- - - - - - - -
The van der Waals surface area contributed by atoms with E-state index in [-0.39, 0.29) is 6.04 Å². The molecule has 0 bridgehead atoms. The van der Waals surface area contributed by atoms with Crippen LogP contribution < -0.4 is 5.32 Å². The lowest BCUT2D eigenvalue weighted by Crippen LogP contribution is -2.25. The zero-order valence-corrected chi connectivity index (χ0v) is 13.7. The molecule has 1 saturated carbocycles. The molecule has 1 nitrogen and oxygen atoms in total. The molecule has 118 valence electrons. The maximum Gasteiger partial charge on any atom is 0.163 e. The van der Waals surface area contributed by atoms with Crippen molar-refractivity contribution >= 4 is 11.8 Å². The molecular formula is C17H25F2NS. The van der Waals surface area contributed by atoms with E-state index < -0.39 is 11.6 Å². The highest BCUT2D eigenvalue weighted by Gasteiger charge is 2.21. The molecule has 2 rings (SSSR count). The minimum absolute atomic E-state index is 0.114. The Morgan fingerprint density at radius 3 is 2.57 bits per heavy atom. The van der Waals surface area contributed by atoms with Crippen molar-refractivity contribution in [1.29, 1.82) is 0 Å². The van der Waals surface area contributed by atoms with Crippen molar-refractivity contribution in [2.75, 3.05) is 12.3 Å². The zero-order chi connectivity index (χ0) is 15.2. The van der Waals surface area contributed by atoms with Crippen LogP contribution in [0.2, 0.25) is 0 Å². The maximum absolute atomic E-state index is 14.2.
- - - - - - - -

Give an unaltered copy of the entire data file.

The van der Waals surface area contributed by atoms with E-state index in [-0.39, 0.29) is 6.04 Å². The molecule has 0 bridgehead atoms. The van der Waals surface area contributed by atoms with Crippen LogP contribution < -0.4 is 5.32 Å². The lowest BCUT2D eigenvalue weighted by Crippen LogP contribution is -2.25. The zero-order valence-corrected chi connectivity index (χ0v) is 13.7. The molecule has 1 saturated carbocycles. The molecule has 1 nitrogen and oxygen atoms in total. The molecule has 118 valence electrons. The maximum Gasteiger partial charge on any atom is 0.163 e. The van der Waals surface area contributed by atoms with Crippen molar-refractivity contribution >= 4 is 11.8 Å². The molecular formula is C17H25F2NS. The van der Waals surface area contributed by atoms with E-state index < -0.39 is 11.6 Å². The highest BCUT2D eigenvalue weighted by Gasteiger charge is 2.21. The molecule has 2 rings (SSSR count). The minimum absolute atomic E-state index is 0.114. The Morgan fingerprint density at radius 3 is 2.57 bits per heavy atom. The van der Waals surface area contributed by atoms with Crippen molar-refractivity contribution in [1.29, 1.82) is 0 Å². The van der Waals surface area contributed by atoms with Crippen molar-refractivity contribution in [2.75, 3.05) is 12.3 Å². The zero-order chi connectivity index (χ0) is 15.2. The van der Waals surface area contributed by atoms with Crippen LogP contribution in [0.2, 0.25) is 0 Å². The maximum absolute atomic E-state index is 14.2.